Commercial law firms that think a recovering economy will save them from the imminent and major consolidation of the market are “deluding themselves”, Sir Nigel Knowles has warned.
The global co-chief executive of DLA Piper said the trends in the legal market – including alternative business structures – will render many firms’ business models as obsolete, and predicted that only the “truly global or super niche” will prosper in the future.
Sir Nigel argued that the legal services sector as it currently stands is unsustainable and that looking ahead to 2014 and beyond, “it is difficult to see the status quo remaining”.
Writing for the London Evening Standard, he said: “Commercial law is a $300bn global industry – no one firm has more than 1% of the market share and this has to change. The sector is still remarkably fragmented; there are simply too many firms (and too many lawyers) in the market offering the same services without any clear differentiation.
“Consolidation is an imminent certainty and, furthermore, I expect to see consolidation on a scale not previously witnessed.”
An improving economy will not come to the rescue of firms – and they are deluding themselves if they think it will – because the dynamics of the law have changed over the past decade, Sir Nigel said. “The financial crisis has only served to accelerate this trend and bring into sharper focus the systemic problems within the sector.”
He explained: “Analysing the changes that have taken place, one starts and ends with a shift in client expectations and requirements. Clients are more demanding buyers of legal services – this can be ascribed to a number of factors, including the consolidation of legal panels, a greater scrutiny on fees and the desire for global solutions (and corresponding global discounts).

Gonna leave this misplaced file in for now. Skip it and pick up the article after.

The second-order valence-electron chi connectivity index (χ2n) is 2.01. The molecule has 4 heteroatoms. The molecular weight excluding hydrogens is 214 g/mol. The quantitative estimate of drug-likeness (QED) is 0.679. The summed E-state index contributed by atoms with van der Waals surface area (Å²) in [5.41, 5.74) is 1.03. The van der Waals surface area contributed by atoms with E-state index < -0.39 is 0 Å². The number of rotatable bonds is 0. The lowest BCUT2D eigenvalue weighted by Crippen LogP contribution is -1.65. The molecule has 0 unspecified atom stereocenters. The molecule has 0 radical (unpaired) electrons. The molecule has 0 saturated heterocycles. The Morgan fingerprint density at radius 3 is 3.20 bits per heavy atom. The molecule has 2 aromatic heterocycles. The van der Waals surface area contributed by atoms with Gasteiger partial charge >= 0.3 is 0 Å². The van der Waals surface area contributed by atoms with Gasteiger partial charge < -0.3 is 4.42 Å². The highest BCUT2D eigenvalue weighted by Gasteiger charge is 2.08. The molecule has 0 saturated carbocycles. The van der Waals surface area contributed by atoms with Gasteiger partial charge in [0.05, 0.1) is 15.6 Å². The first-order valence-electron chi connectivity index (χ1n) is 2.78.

“This trend is not going to abate and will thus render many firms’ business models as obsolete. And let’s not forget the rise and rise of alternative business structures and their holistic approach to commodity work – this one-stop shop offering will drive business from the plates of other firms.”
If not super niche, the winners will be truly global firms that can offer a holistic suite of services across all regions. “However, there are many firms that purport to be operating globally but are in fact thin on the ground in many regions and as such will soon be sniffed out by discerning clients,” he said.
Sir Nigel continued: “Firms will have to be creative in how they structure themselves and how they motivate and retain their key assets – the human capital generating fees. Successful law firms are run increasingly like any other major corporate and those wishing for a place at the top table will need to streamline their management structures and employ managing partners specialising in running business, rather than dispensing legal counsel.
“The role of magic circle firms is slowly changing too, as they are increasingly partnering with bulge bracket investment banks in order to focus on the major transactional work. I expect this shift to continue into 2014.
“For the rest of the pack, the pace of mergers is set to accelerate. Firms will merge to gain greater geographic exposure, particularly in the emerging markets of Africa and Asia, whilst the walking wounded will merge simply to survive or use to reduce costs.
“Whilst the former strategy could be legitimately seen as being part of a convincing growth story, the latter type – the cost-cutting merger – is indicative of failing firms clutching at straws and such deals are likely to be increasingly prevalent in 2014 and beyond.”
For those that survive the impending period of consolidation, there will be “rich pickings” to be had, Sir Nigel said, and it may be that by the end of 2014 some of the larger law firms will have finally secured at least 1% of market share.